Welles worked on the 104th floor of the South Tower for Sandler O'Neill and Partners. One of the things he was known for was a red bandana he carried with him always (his father habitually carried a blue one of the same nature).
When the buildings were hit, Welles sprung into action. You can chalk it up to him being a firefighter and used to pressure situations, or maybe he just wasn't afraid somehow. But he began making his way around to people and directing them towards a stairway he had found. These people were on the ground, hurt, lost, not knowing what to do. They all describe it now as a just seeing a man with a red bandana coming through the smoke, and he is credited with directly saving 12 people's lives.
They are eternally in his debt.
It is the things like this story, that we can hold on to. It is stories like this that we use to try to cover up the pain, the hurt, the anguish. I struggle to get through this day every year without tears. I end up watching lots of Youtube videos about that day, and the pictures are like something out of a horror film. There are so many disturbing images of the second plane hitting, sirens blaring, cops running but staring up in awe, unsure of what to even do. Fire engines flying through the city and people running and screaming. The two hardest things for me to watch are people falling out of the windows, and those running from the giant wall of smoke and debris when the buildings collapsed.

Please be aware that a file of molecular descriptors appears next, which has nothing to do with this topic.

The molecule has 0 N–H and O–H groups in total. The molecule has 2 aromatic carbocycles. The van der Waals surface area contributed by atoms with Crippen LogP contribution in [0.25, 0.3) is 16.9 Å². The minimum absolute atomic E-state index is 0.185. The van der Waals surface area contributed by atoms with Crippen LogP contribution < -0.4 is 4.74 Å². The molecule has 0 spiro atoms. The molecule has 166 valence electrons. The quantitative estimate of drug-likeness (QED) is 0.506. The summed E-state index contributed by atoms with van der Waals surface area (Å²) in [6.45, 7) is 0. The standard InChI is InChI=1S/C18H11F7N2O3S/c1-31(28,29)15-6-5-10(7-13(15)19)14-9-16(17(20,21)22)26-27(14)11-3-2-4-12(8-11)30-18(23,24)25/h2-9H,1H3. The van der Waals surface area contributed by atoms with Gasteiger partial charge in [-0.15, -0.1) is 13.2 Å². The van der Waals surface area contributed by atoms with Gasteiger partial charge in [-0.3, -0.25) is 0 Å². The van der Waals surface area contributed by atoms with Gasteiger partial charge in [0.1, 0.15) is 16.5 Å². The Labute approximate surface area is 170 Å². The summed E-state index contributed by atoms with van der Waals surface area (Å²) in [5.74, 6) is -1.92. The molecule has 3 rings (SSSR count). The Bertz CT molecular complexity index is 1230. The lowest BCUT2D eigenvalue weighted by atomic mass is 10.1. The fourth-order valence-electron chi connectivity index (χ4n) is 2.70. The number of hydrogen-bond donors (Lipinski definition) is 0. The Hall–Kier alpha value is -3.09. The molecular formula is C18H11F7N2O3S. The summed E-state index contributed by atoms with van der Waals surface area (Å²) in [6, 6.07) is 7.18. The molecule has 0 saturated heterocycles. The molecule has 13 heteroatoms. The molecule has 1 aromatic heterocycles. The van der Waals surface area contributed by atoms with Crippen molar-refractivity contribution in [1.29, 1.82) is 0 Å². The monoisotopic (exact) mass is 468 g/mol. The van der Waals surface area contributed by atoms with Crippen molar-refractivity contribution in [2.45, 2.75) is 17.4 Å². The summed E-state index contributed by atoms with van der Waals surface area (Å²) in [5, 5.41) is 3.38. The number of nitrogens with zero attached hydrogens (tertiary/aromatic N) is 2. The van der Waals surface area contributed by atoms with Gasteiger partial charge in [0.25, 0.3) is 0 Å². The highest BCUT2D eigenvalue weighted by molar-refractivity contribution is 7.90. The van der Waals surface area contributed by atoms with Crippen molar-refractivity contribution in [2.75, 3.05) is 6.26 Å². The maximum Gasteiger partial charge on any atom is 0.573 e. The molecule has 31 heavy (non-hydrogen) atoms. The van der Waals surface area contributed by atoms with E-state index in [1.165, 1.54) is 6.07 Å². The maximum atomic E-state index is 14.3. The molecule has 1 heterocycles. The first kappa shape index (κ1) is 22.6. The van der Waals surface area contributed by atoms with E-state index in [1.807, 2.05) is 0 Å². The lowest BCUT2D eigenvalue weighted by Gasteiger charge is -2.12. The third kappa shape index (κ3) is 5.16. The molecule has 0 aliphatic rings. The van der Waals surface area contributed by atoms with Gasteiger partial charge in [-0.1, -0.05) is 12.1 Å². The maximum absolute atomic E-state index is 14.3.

At the end of the day, I suppose we can say that there is some sort of silver lining. Though many innocent people died, it brought our country together like nothing else could. We still mourn just as hard, 11 years later. The memories will always hurt, and the pain won't ever subside. But life continues on. The best thing to do is remember, to embrace each other and mourn together, and pray for those who lost their lives on that day.
|Welles Crowther, American Hero|
05.17.77 - 09.11.01